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Year : 2014  |  Volume : 51  |  Issue : 3  |  Page : 315--318

Elevated chromogranin A serum levels in ovarian carcinoma patients

M Malaguarnera1, M Uccello1, S Bellanca2, B La Rosa2, M Vacante1, E Cristaldi1, A Biondi3, F Basile3, L Malaguarnera4,  
1 Department of Senescence, Urological and Neurological Sciences, Cannizzaro Hospital, Via Messina 829, University of Catania, I 95126 Catania, Italy
2 Department of Obstetrics and Gynaecology, Policlinico Hospital, Via S. Sofia 78, University of Catania, I-95123 Catania, Italy
3 Department of General Surgery, Section of General Surgery and Oncology, Vittorio Emanuele Hospital, Via Plebiscito 628, University of Catania, I-95123 Catania, Italy
4 Department of Biomedical Sciences, Via Androne 83, University of Catania, I-95124 Catania, Italy

Correspondence Address:
M Malaguarnera
Department of Senescence, Urological and Neurological Sciences, Cannizzaro Hospital, Via Messina 829, University of Catania, I 95126 Catania


Background: The observation of neuroendocrine activity during clinical course of ovarian cancer, suggested the use of neuroendocrine serum markers to detect this tumor. Aim: To evaluate the usefulness of serum measurements of chromogranin A (CgA) in the various stages of ovarian cancer. Materials and Methods: We measured serum concentrations of CgA and cancer antigen 125 (CA125) in 79 women at different clinical stages of ovarian cancer, enrolled between 2000 and 2007, and in a control group of 50 female volunteers. Results: CgA showed increased levels in patients with ovarian cancer as compared with healthy subjects, as it has been seen for CA125 serum levels. We also observed significant increase in CgA and CA125 serum levels when comparing patients with ovarian cancer in stage I versus stage II (P < 0.001); stage I versus stage III (P < 0.001); stage I versus stage IV (P < 0.001); stage II versus stage III (P < 0.001); stage II versus stage IV (P < 0.001). In patients with ovarian carcinoma in stage IV we observed a correlation between CgA and CA125 with a difference of 0.718 (P < 0.001). Conclusions: CgA serum levels were elevated in ovarian cancer and increased with the stage. Further studies are needed to elucidate the role of CgA as a prognostic indicator during treatment for ovarian cancer.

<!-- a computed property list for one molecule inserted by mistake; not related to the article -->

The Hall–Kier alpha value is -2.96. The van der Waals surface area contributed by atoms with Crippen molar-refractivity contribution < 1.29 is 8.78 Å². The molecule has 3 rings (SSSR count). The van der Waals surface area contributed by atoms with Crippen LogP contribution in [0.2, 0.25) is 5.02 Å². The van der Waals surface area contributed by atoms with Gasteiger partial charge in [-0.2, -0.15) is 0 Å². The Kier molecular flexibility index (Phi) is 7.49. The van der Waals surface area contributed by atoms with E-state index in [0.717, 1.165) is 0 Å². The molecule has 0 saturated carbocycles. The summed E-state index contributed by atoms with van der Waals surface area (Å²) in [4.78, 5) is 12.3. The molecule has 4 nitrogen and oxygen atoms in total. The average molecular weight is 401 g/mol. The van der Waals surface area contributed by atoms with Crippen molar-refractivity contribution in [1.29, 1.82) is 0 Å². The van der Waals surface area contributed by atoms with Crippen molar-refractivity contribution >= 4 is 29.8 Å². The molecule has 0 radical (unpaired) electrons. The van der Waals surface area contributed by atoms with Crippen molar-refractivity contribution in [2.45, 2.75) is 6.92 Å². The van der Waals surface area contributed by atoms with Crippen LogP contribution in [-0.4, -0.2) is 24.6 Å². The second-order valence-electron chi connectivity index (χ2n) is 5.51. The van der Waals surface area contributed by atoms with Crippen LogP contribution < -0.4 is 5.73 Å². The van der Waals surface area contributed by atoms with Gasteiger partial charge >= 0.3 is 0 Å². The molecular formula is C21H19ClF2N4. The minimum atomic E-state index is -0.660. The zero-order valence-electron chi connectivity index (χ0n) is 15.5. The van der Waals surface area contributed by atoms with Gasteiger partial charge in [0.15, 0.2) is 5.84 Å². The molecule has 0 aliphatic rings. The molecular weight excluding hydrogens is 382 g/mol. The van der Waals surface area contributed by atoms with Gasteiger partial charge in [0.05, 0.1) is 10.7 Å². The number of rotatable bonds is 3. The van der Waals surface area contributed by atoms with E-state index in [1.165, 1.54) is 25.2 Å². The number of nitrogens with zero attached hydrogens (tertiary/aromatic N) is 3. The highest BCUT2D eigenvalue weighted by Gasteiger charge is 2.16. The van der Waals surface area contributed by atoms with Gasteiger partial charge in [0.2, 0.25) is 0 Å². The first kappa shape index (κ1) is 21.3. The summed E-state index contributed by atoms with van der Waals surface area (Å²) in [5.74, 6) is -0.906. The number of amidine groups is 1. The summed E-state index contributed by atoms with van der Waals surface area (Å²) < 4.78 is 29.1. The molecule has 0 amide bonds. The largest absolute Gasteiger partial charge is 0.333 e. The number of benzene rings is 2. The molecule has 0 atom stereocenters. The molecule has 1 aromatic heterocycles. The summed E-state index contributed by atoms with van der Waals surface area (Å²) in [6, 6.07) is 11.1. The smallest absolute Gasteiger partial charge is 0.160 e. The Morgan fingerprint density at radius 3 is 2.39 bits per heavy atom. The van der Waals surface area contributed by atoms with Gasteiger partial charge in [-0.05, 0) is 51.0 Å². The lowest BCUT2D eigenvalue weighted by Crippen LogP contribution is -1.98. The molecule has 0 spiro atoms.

How to cite this article:
Malaguarnera M, Uccello M, Bellanca S, La Rosa B, Vacante M, Cristaldi E, Biondi A, Basile F, Malaguarnera L. Elevated chromogranin A serum levels in ovarian carcinoma patients.Indian J Cancer 2014;51:315-318

How to cite this URL:
Malaguarnera M, Uccello M, Bellanca S, La Rosa B, Vacante M, Cristaldi E, Biondi A, Basile F, Malaguarnera L. Elevated chromogranin A serum levels in ovarian carcinoma patients. Indian J Cancer [serial online] 2014 [cited 2020 Mar 31 ];51:315-318
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Ovarian cancer is the fifth most common malignancy in women, with the majority of patients presenting with advanced-stage disease. [1] During 2006, there were projected to be over 20,180 new cases of ovarian cancer in the US, resulting in 15,310 deaths as estimated by the American Cancer Society. [2] A number of tumor-associated antigens detectable in the serum of patients with ovarian cancer have been described, the most useful one is cancer antigen 125(CA125), a mucin-like glycoprotein. CA125 serum levels increase in response to changes of the celomic epithelium. This marker is most closely associated with ovarian carcinoma. [3] Because of the difficulty in accurately assessing tumor response in a neoplasm often confined to the peritoneal cavity, interest has developed in defining ways to use CA125 levels to determine response. [4] Current proposals focus on definitions based on a 50% or 75% decrease of CA125 levels during the treatment and they are under review by a committee of the Gynaecologic Cancer Intergroup. [5],[6] CA125, antigen of surface of the ovarian serous epithelial cells, represents the most reliable serum tumor marker. In fact, CA125 levels are higher in more than 90% of the cases in advanced stage, but only the 50% of the cases at an early stage. CA125 also raises in the presence of a few benign pathologies (endometriosis) or of other peritoneal irritation conditions. Chromogranin A (CgA) is a 49-kilodalton acidic glycoprotein widely expressed in neuroendocrine cells, where it constitutes one of the most abundant components of secretory granules and it is present in serum of patients with neuroendocrine tumors. [7],[8],[9] CgA is the major member of the chromogranin family. High serum levels of CgA have also been demonstrated in patients with various epithelial malignancies such as pancreas, [10] prostate, [11] lung, [12] colon, [12] and liver carcinomas. [13],[14] As it occurs in several epithelial tumors, ovarian carcinomas may undergo neuroendocrine differentiation. [15],[16] However, it is unclear whether neuroendocrine differentiation correlates with the clinical outcome of ovarian cancer. CgA appears to be the best overall tissue and serum marker of neuroendocrine differentiation. [9] Therefore, the aim of this present study was to evaluate the potential clinical usefulness of plasma CgA levels in ovarian cancer patients, through measurements in the various stages of the disease.

 Materials and Methods